All of our TeacherCaregivers have a minimum of a bachelor’s degree and significant experience working with children. Many of our teachers, child specialists, and educational nannies have worked in a school setting, but prefer the individualized attention they can provide for one, two, or three children in the home. TeacherCaregivers provide physical, social, emotional, and intellectual development.
All candidates complete two interviews, which asses their developmental knowledge, education, experience, passion, and dedication. To learn more about our screening procedures, click here.
What can a TeacherCaregiver do for my school-age child?
Teachers can engage your child in play-based experiences by practicing and refining the
following areas, activities, and skills. The experiences can happen both through pre-planned
curriculum, as well as through spontaneous learning moments throughout the day, and can
gently contribute to the foundation of your child’s future.
School-Age Child Developmental Goals, Activities & Skills
• Security & Trust (responding to needs promptly/appropriately, specialized
interactions pertaining to seperation anxiety, cuddle and talk time, creating a
secure and loving emotional environment, consistent, meaningful interactions)
• Building and reinforcing self-esteem, self-understanding, self-concept
• Emotion identification
• Appropriate emotional expression (using words, not fist, etc…)
• Recognizing and respecting child’s individual emotional style
• Supporting child’s regulation of emotion by responding to child’s emotions,
modeling, guiding, and reinforcing positive emotional expressions)
• Connecting child’s learning with positive emotions
• Encouraging self-regulation
• Responsibity (telling the truth, completing tasks, putting toys away)
• Connecting to the world and community
• Initiation of activities
• Co-construction (children engage in conflict-resolution activities in collaboration
with the teacher, who models and structures ways to solve potential problems)
• Verbalizing needs and desires
• Object identification
• Encouraging curious questions and verbal exploration
• Supporting literacy skills (identification of verbal and written letters and numbers)
• Understanding symbolic representations (written words and illustrations)
• Encouraging child to write notes and letters
• Care and respect of books
• Rhyme and repetition
• Independent exploration of sturdy books
• Consistent interaction (modeling, talking, listening, dialogic reading: child and
teacher tell the story)
• Following simple directions
• Open-ended activities
• Arts (clay, painting, gluing, cutting, etc)
• Crafts (corn husk dolls, walnut shell fairy boats, wool sheep, etc)
• Music (listening to and creating)
• Role-playing ( pretending to be mom, dad, baby, teacher)
• Dramatic play (dress up, puppets, theater)
• Oral storytelling
• Child-created stories and songs
• Decision-making skills
• Learning using strategies (experimentation, thinking games, investigation, selfdirected
• Exploring learning strategies (experimentation, investigation)
• Memory skills
• Focus and concentration
• Attention span
• Symbolic Abilities (play, imitation, role-playing, drawing)
• Sensory activities
• Mental tools (abstract reasoning, developing analogies, problem-solving strategies)
• Recognition of objects and shapes, people, self (body parts)
• Pre-math skills (sequencing, matching & pairing, classification, measurement,
counting, number recognition, basic adding and subtracting quantities)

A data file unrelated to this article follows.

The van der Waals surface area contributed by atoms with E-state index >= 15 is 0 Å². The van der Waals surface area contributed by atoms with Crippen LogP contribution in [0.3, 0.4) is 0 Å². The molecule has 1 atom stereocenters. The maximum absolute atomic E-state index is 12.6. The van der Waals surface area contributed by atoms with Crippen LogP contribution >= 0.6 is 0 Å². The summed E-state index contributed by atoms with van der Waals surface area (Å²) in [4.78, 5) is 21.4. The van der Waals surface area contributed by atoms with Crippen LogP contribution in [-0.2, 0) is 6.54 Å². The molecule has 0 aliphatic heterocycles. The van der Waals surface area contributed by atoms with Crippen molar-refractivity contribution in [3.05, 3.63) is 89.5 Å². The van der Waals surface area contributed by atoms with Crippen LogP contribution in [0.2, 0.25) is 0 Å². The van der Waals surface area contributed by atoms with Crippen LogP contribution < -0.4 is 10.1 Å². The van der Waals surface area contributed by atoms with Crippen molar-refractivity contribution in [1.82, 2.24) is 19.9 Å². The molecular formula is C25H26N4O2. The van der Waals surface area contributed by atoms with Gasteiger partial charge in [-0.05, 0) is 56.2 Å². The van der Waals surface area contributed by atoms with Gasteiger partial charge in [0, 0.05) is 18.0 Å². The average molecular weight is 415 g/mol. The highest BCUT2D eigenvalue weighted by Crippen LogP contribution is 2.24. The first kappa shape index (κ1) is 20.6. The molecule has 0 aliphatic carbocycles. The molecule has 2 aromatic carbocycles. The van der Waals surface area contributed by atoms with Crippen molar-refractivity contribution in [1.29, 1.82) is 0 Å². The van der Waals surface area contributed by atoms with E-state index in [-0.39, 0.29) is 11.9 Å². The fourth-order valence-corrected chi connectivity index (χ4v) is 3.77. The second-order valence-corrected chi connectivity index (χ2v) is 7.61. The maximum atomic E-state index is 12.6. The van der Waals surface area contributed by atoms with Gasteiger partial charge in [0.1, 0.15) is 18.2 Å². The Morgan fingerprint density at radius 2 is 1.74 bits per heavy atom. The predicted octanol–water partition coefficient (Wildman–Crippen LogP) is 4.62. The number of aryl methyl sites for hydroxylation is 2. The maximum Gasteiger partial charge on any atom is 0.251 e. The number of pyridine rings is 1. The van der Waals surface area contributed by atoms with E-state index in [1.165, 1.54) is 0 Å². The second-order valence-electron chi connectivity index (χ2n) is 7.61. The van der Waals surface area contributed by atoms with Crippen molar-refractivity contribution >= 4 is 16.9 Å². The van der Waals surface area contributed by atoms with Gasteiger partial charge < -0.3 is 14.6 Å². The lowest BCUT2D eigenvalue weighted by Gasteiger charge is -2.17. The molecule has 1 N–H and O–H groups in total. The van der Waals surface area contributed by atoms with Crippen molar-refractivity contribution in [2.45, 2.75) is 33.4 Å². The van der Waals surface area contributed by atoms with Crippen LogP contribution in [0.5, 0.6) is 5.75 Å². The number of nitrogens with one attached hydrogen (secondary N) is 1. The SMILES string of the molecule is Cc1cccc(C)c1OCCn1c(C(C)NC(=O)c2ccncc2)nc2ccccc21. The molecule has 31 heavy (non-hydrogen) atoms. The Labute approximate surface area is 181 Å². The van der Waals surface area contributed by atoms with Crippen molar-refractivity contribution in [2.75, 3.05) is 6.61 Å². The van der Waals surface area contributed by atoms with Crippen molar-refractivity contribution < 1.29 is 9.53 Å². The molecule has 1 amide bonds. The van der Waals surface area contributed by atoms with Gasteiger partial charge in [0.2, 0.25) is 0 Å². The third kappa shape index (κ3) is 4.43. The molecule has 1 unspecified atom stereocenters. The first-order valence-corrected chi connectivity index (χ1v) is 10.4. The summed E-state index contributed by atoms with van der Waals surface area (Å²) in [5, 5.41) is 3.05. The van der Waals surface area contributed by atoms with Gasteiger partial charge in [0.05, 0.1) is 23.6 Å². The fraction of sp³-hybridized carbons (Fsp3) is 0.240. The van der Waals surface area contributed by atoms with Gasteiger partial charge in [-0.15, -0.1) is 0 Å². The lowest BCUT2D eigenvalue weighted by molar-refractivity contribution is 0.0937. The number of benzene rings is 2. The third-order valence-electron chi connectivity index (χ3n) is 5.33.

• Science and nature (cause and effect, animate vs. inanimate discrimination,
speed, motion, colors, balance, and weight, plant growth, gardening, weather,
natural material collections, animals, dinosaurs, bugs, etc., seasonal cycles of the
• Indoor/outdoor safety
• Large motor skills (coordination & dexterity, walking, running, climbing, throwing,
catching, and kicking a ball, jumping, hopping, skipping, galloping, movement and
• Fine motor skills (eye-hand coordination, cutting, drawing & tracing, using a pencil,
pen, paintbrush, silverware correctly, manipulatives, stacking, lacing
• Self-reliance skills (self-initiated activities and play, hygiene and dressing)
I believe that all children have a natural curiosity about the world around them. It is my aim to inspire them to become life-long learners by engaging them in studying about the world we live in through the arts.I truly believe
that there are many teachers who are equipped to becoming the best caregivers that families could hire to care for their children. NYC, NY
One of the most important goals I have as an educator is to promote lifelong learning. By finding subject material relevant to the children and taking subjects they are passionate about and integrating them with the necessary content, they become excited about learning.
Making sure every child reaches their full potential is a critical component to successful teaching. Working with students with different learning styles and abilities makes this profession very difficult. Ensuring that I will always provide additional support for students
who need extra help and challenging students who need harder work leaves all my students reaching their maximum capabilities.
I have been very influenced by my teachers throughout my school years, and this has had a huge impact on my desire to learn.
Attending SUNY Cortland has given me many wonderful opportunities to better myself as a student and a teacher. The role of teachers is so incredible because you can touch a person’s life, all while educating them.
I always make sure that children have a sense of trust in their environment with me. I teach them important morals and values that will need in everyday life. I teach them that their is a time for work and their is a time for play. I have a reward based system that I have used to help train children and it has always worked well for me.